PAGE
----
We speak of the elderly as expendable, then fail to protect them.


Mike Knapp's picture

Great piece by David Wallace-Wells

COVID-19 Targets the Elderly. Why Don’t Our Prevention Efforts?

In the U.S., over the last few months, this age skew has become almost exclusively a talking point of the COVID-skeptical right. On March 24, Texas lieutenant governor Dan Patrick suggested that plenty of grandparents would happily die to preserve the health of the American economy for the children and grandchildren, later doubling down on the point to suggest “there are more important things than living.” The radio host Ben Shapiro, who once raged against Obamacare’s “death panels,” said, “If grandma dies in a nursing home at age 81, that’s tragic and that’s terrible, also the life expectancy in the United States is 80” — ignoring or overlooking the fact that the life expectancy of someone who is today 80 is about an additional decade. And perhaps most egregiously, there was the Twitter thread, last week, from conservative writer Bethany Mandel. “You can call me Grandma Killer,” she wrote. “I’m not sacrificing my home, food on the table, all of our docs and dentists, every form of pleasure (museums, zoos, restaurants), all my kids’ teachers in order to make other people comfortable. If you want to stay locked down, do. I’m not.”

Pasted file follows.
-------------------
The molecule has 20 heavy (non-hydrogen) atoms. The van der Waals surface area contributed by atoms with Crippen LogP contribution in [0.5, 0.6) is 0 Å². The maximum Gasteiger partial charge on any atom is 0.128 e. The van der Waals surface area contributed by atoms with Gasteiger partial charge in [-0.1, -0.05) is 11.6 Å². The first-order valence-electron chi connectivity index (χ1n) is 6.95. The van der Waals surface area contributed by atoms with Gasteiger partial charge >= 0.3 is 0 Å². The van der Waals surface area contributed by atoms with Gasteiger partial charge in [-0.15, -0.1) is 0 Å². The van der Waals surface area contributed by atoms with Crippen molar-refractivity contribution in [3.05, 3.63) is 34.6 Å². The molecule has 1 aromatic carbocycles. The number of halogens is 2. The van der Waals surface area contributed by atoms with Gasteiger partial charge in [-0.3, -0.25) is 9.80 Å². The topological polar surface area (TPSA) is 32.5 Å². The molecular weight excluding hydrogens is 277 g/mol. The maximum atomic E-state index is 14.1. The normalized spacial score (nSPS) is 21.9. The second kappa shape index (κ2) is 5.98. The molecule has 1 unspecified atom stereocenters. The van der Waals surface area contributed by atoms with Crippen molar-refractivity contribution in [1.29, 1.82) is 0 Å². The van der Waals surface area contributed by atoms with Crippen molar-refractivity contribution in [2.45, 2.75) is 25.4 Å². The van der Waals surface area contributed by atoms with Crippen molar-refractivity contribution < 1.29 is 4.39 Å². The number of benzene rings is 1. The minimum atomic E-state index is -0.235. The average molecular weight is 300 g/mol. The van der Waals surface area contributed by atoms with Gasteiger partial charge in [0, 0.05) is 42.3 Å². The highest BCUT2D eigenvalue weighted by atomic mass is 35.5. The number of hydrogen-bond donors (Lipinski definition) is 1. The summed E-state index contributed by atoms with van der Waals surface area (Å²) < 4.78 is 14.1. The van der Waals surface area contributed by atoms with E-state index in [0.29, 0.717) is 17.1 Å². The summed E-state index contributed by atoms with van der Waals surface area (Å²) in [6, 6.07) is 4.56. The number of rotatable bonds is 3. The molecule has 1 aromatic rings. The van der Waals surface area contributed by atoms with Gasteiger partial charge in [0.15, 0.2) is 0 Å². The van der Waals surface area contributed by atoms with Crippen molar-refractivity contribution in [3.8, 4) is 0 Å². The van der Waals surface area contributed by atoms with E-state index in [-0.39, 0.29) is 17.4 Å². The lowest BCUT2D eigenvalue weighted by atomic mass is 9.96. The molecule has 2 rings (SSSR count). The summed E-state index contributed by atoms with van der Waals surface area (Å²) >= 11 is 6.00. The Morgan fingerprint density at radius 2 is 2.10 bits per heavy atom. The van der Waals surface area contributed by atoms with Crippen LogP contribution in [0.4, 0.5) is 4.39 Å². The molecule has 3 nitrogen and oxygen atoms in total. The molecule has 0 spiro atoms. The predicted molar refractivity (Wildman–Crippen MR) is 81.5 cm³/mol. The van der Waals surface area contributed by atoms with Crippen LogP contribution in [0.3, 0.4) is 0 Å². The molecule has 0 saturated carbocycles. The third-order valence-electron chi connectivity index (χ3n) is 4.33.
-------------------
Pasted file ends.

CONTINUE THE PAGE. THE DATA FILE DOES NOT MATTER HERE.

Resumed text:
bizgrrl's picture

Since the April 27, 2020,

bizgrrl's picture

According to a New York Times

According to a New York Times database analysis, One-Third of All U.S. Coronavirus Deaths Are Nursing Home Residents or Workers

At least 28,100 residents and workers have died from the coronavirus at nursing homes and other long-term care facilities for older adults in the United States, according to a New York Times database.

The virus so far has infected more than 153,000 at some 7,700 facilities.

Note, Tennessee is on of 20 states that is reporting comprehensive aggregate data for long-term care facilities coronavirus cases and deaths.

bizgrrl's picture

Three months after the onset

Three months after the onset of the pandemic, Gov. Bill Lee’s administration announced Friday that long-term care facilities will soon be required to test all of their residents and staff for COVID-19 after initially just urging nursing homes to do so."

"After June, nursing homes must conduct testing on staff at least once a week. Staff members will be exempted if they have a positive FDA-approved COVID-19 antibody test."

I thought the antibody test was unreliable.